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Taking care of your skin doesn't stop at your face. Sure, you may have heard this from the dermatologists you follow on TikTok and Instagram for skincare tips. You've also probably come across articles on sites like this one about the best skincare products to use on your neck and chest. But the scalp is another area of the body that deserves some TLC, too.

It's not easy to see your scalp because you have a full head of hair covering it, but it's still skin, which is why you'll find common skincare ingredients in scalp care and even haircare products. Take hyaluronic acid for example. It's a popular ingredient known for attracting moisture to the skin for a plumper, dewier complexion. And it just so happens it has similar benefits when applied to your head.

"Hyaluronic Acid is a brilliant humectant and works wonders for anyone with dry skin or a dry scalp," says Kerry Yates, trichologist and founder of Colour Collective. "When applied topically, humectants help draw moisture back into the treated area, trapping it and rehydrating the skin."

Before you bring your hyaluronic acid serum in the shower with you, we tapped Yates, along with board-certified dermatologist Dr. Rachel Nazarian of Schweiger Dermatology Group, to break down how to use the ingredient on your scalp and hair. Read on for all the details on incorporating hyaluronic acid in your haircare routine.

How Does Hyaluronic Acid Benefit the Scalp and Hair?

Just like your face, hyaluronic acid can draw moisture to the scalp to boost hydration. Yates says that humectant can help keep the scalp balanced, which is important because "a healthy scalp supports proper follicle fitness, helps keep each strand supple and soft, and assists in keeping dandruff at bay."

It can also help improve common hair hangups like dryness, which contributes to frizz. "It's often added to haircare products to improve frizzy, dry strands without weighing down hair," Dr. Nazarian adds.

Can Hyaluronic Acid Benefit All Hair Types?

Absolutely! Hyaluronic acid is a universal ingredient, but how you use it will vary based on your hair type and texture.

Yates recommends fine/straight hair use HA weekly or bi-weekly. "Sebum production mixed with overuse of Hyaluronic Acid can weigh hair down, making it appear flat and lifeless," she cautions.

For those that fall on the medium straight/wavy/curly to coarse straight/wavy/curly spectrum, Yates says the sky's the limit — especially if hair is dry. And for fine/medium coily hair, Yates suggests using hyaluronic acid as a weekly treatment on the mid-lengths to ends. "This hair type is incredibly fragile based on the number of bends within the hair, so a topical treatment containing hyaluronic acid would work wonders for ensuring balanced hydration," she explains. "Usage on the scalp would be limited."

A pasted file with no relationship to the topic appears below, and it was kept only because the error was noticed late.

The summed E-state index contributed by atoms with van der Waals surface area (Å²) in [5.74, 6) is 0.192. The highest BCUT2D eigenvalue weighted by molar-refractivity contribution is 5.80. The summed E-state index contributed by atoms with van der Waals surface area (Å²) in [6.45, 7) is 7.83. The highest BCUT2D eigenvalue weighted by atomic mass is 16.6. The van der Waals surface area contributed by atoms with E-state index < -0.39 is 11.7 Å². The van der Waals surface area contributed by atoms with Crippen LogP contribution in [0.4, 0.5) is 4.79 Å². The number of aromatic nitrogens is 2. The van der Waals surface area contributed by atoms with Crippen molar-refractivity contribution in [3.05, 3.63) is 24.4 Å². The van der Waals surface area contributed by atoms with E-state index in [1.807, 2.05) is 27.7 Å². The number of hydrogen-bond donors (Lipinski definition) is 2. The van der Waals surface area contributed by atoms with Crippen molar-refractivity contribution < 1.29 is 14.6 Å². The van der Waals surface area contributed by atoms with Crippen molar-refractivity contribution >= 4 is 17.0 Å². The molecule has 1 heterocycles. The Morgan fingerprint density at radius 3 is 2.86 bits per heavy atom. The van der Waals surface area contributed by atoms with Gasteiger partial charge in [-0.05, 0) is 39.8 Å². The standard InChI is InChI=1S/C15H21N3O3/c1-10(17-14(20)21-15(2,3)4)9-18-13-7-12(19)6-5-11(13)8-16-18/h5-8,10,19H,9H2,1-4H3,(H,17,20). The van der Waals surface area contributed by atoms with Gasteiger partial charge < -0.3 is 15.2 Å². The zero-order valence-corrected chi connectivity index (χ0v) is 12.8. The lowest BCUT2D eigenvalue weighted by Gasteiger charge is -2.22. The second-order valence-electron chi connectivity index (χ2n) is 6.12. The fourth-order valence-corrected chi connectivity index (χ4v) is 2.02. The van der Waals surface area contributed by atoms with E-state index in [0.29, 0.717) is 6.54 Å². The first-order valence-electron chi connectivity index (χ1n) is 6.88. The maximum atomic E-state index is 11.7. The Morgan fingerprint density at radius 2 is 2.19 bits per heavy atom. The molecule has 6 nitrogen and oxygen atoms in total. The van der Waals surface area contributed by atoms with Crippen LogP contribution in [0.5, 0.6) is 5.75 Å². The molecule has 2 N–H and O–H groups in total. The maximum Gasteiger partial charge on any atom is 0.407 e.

So, Can I Just Use My Favorite Facial Hyaluronic Acid Serum on My Scalp/Hair?

While there are no real risks or potential side effects to using hyaluronic acid on your scalp and hair, it's best to proceed with caution before using your favorite facial serum on your head, since it may contain active ingredients that can be irritating to the scalp. "Although the facial hyaluronic acid products can often be used for the scalp and hair, I would not recommend this unless you're certain the hyaluronic acid is gentle and without too many additives," Dr. Nazarian says. "Many products for the face can weigh down scalp and hair, or can even worsen or irritate the area — causing hair brittleness and breakage — especially hyaluronic acids that are combined with retinols or AHA acids."

As far as products specifically for the scalp and hair, leave-on options will provide the best results. "Wash-off products, such as shampoos and conditioners, may also offer benefits, but HA works better when left on hair/scalp and skin," Dr. Nazarian explains. "Hair masks and serums would be wonderful options to look for as products because they penetrate the scalp and hair well, and have greater effectiveness in moisturizing and drawing water into the area."  

Yates adds that hyaluronic acid is a great supporting ingredient as well. "Hyaluronic acid is considered a more efficient humectant, but glycerin, for example, is a great humectant/hydrator and is commonly used in hair care products," she says. "Hyaluronic acid is an excellent support ingredient for treatments focused on the scalp."

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